One was a gifted music teacher, wife and mother. The other a beloved grandmother, married to the same man for nearly 55 years, with a knack for making the holiday season special.
Both Santa Rosa women were killed March 15 in a rear-end crash caused by another driver looking down at his cellphone.
Family members of Sue Hufford, 53, and her mother-in-law, Sharon Hufford, 74, expressed their grief Friday at a sentencing hearing for driver Nicholas Tognozzi, 30, of Rohnert Park, who received a year in jail.
“I can be grandpa, but I have my limits,” said Donald Hufford, who was seriously injured in the crash that killed his wife. “I can’t be grandma. To fill that void would be impossible.”
Tognozzi, who stood before Judge Rene Chouteau in a blue jail uniform, cried as he listened to the elderly man and his son, Jay Hufford, who lost his wife and mother, as well as to speeches from his sister and sister-in-law.
Wiping back tears, he apologized to the family.
“I’m very sorry for the pain and heartbreak I’ve caused your family,” he said. “It’s not something I intended to do.”
Tragedy struck as Jay Hufford drove his wife, mother and father to a restaurant to celebrate his wife’s birthday. Their Toyota Camry became stopped in traffic on Highway 12, near the Farmers Lane offramp.
The two women sat in the back seat.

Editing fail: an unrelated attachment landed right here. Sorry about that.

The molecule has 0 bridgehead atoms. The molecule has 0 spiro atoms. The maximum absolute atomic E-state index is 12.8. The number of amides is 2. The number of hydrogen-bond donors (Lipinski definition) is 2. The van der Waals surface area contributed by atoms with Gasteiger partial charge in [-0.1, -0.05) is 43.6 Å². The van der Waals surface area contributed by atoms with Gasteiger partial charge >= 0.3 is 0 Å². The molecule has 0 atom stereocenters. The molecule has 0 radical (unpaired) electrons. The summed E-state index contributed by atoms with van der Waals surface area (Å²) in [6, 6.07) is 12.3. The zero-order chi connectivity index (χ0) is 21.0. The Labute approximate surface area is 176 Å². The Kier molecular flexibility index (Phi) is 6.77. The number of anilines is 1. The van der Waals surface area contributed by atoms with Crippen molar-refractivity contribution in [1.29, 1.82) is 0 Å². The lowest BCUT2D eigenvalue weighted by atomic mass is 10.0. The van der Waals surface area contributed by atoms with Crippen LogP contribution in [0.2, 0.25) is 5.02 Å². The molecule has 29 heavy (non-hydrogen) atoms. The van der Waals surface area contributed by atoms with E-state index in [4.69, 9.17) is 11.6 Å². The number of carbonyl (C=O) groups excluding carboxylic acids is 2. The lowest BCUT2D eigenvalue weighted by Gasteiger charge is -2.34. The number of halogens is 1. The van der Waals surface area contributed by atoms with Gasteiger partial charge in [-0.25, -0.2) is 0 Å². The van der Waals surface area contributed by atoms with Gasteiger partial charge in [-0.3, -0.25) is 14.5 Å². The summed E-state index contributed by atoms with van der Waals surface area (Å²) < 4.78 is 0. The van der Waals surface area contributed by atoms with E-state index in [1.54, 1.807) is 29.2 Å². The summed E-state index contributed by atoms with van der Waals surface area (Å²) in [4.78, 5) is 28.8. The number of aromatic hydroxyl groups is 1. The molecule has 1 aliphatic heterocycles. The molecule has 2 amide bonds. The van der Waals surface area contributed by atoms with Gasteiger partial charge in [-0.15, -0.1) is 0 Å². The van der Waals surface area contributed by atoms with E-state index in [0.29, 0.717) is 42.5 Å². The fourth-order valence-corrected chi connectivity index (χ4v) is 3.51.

Tognozzi, who was driving a GMC pickup, approached from behind at more than 50 mph. He said he looked down at his phone to check for a text message and was unable to avoid slamming into the back of the Camry.
The two women died instantly. CHP officers who responded to the wreck said they initially believed Tognozzi was under the influence of marijuana, but testing showed he was not impaired.
However, the judge ruled Tognozzi showed gross negligence by taking his eyes off the road while driving in a congested area. Tognozzi later admitted two counts of felony vehicular manslaughter in an agreement with the judge to avoid trial.
Under state sentencing laws, he will be eligible for release after serving half of the punishment. The judge also ordered him to pay more than $1 million in restitution to Jay and Don Hufford and perform 300 hours of community service.
The Hufford family did not criticize the sentence, but Jay Hufford highlighted his non-involvement in the plea deal and told the judge he was prepared to testify if the case had gone to trial.
“Nobody did us a favor by depriving me and my father of our day in court,” he told the judge.
Hufford and other family members described the devastation caused by the crash. His sister said it was like a “tsunami” hit the family.
And Jay Hufford said he felt like he “lived through a war.” His wife, with whom he said he had “35 wonderful years,” is badly missed by her college-age children as well as her students in the Mark West Union School District, who he said have not picked up their instruments since she died.
He addressed Tognozzi directly, telling him, “Nick, up to now I could not bear to speak your name. I could only call you ‘the perpetrator.’ ”
“Give Christ your future, and you receive in return full and free forgiveness for your sins,” he told Tognozzi.